By K. Shoemaker
In April 1866, Cornhill Magazine published “The Modern Doctrine of Culture” as a call to observe the principals behind culture resulting from the expansion of the realms of science, politics, and art. The essay laid out the position that culture was making itself increasingly known in Victorian England and that one should seek to define culture not just through mere scientific observation of it, but also through the capability to practice it with “artistic sensibility” (Unsigned 435). Nearly a year latter, one of the Victorian era’s prominent poets, Matthew Arnold, published “Culture and Its Enemies” which heeds the call to make culture doctrine by criticism of social and political aspects of Victorian life. “The Modern Doctrine of Culture” and “Culture and Its Enemies” emphasize the importance of culture as a unifying force for a population that struggled against denominational exclusiveness in the political and religious realms. For a society to progress, both authors argue, a doctrine of benevolent understanding and guided action are required.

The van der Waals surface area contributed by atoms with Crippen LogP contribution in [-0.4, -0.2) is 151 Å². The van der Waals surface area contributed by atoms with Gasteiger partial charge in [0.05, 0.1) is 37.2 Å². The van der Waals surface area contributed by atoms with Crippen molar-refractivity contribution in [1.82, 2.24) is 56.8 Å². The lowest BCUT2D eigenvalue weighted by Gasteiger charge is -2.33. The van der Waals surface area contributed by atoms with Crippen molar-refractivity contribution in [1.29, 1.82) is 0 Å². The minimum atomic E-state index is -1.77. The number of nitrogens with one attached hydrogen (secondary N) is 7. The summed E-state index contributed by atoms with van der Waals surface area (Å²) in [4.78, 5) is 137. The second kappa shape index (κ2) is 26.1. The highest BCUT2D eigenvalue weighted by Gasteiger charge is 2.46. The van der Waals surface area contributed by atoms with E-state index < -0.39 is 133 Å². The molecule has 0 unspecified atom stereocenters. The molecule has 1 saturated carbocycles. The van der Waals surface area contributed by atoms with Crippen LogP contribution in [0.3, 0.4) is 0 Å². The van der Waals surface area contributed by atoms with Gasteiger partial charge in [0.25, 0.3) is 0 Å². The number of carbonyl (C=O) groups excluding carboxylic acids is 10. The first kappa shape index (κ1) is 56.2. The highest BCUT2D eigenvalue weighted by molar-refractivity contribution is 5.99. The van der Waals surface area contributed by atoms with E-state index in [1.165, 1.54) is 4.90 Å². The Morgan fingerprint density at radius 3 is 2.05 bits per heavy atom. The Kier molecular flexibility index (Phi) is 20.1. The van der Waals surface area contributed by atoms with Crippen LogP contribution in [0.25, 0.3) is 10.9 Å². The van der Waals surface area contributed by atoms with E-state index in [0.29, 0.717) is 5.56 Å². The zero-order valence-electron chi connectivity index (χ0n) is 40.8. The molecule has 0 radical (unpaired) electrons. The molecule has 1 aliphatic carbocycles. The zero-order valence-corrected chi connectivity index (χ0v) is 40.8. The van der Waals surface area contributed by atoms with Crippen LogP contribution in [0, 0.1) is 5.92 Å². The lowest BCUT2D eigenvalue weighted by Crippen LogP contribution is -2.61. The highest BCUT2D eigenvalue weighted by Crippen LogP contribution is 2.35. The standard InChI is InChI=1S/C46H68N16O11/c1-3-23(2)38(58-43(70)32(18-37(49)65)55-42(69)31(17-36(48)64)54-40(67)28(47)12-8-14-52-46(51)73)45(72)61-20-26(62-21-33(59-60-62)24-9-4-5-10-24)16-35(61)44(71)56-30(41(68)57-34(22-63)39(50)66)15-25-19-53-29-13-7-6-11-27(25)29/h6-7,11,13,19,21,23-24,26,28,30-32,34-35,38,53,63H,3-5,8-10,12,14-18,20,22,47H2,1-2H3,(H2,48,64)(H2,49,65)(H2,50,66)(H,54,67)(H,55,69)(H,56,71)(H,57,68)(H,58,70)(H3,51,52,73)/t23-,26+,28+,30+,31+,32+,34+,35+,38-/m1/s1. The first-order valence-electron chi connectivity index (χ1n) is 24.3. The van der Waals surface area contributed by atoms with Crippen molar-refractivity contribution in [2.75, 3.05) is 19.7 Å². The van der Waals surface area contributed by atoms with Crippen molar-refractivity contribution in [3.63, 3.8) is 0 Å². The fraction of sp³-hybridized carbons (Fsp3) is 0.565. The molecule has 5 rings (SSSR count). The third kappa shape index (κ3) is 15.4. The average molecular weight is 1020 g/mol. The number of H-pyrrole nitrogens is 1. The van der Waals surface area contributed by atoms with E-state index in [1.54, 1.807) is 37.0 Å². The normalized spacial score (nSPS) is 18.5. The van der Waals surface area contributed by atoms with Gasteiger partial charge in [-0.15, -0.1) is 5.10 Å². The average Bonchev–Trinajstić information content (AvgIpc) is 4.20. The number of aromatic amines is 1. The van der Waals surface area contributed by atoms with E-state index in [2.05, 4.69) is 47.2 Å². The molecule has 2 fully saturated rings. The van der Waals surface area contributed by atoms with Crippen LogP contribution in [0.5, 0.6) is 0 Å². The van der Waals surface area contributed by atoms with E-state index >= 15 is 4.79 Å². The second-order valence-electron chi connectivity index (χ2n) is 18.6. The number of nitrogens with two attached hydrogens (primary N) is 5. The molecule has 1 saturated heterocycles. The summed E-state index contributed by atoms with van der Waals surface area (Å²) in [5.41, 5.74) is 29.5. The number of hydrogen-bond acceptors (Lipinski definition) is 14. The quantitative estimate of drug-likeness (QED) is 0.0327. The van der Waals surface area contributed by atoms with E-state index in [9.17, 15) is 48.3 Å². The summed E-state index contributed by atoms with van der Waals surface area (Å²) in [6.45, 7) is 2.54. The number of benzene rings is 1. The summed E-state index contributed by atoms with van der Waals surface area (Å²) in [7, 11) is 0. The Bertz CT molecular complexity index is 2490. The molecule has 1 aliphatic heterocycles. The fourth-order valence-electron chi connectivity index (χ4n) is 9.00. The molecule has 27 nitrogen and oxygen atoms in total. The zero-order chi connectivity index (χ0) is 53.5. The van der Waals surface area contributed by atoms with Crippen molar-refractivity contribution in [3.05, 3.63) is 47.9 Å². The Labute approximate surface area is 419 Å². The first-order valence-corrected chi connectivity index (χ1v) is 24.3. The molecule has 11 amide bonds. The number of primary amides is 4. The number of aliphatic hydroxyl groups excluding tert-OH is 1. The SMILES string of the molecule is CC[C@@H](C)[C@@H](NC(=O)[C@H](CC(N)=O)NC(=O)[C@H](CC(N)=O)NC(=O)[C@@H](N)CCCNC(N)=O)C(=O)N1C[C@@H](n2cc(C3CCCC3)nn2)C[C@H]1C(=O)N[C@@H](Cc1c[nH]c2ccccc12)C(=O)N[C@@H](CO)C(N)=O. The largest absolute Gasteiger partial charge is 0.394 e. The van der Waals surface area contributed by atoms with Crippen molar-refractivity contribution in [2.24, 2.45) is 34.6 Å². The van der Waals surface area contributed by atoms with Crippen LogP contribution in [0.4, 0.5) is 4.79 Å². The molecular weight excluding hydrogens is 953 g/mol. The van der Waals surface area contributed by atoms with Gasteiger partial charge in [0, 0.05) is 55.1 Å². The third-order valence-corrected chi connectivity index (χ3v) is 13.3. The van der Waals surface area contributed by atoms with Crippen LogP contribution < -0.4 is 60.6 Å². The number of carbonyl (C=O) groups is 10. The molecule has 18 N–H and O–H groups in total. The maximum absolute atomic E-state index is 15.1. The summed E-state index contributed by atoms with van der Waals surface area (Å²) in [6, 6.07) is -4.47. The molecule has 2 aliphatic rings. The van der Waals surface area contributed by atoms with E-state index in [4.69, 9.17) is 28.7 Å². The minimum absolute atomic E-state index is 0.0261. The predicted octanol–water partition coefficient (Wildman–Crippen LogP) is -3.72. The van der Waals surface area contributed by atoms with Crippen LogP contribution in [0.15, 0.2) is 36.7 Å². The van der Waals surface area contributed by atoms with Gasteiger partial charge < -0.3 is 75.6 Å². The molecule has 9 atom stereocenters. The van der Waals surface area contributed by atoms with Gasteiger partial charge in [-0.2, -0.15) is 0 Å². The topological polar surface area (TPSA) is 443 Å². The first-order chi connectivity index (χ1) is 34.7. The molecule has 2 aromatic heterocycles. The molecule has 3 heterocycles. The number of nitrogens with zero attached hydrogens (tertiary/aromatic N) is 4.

“The Modern Doctrine of Culture” begins with a nod to the future, stating that the intellectuals of Europe are beginning to realize the importance of formulating culture as doctrine. This doctrine, once complete, will provide “a striking addition” to the “intellectual notions” of the European. The essay makes an attempt at the causation of the importance of such a doctrine by comparing its rise to the birth of a new star in the night sky, claiming, “that new stars appear in the sky oftener than new doctrines dawn upon men’s minds.” At the present time of the essay’s publication, the concept of culture as a form of unifying identity had Continue reading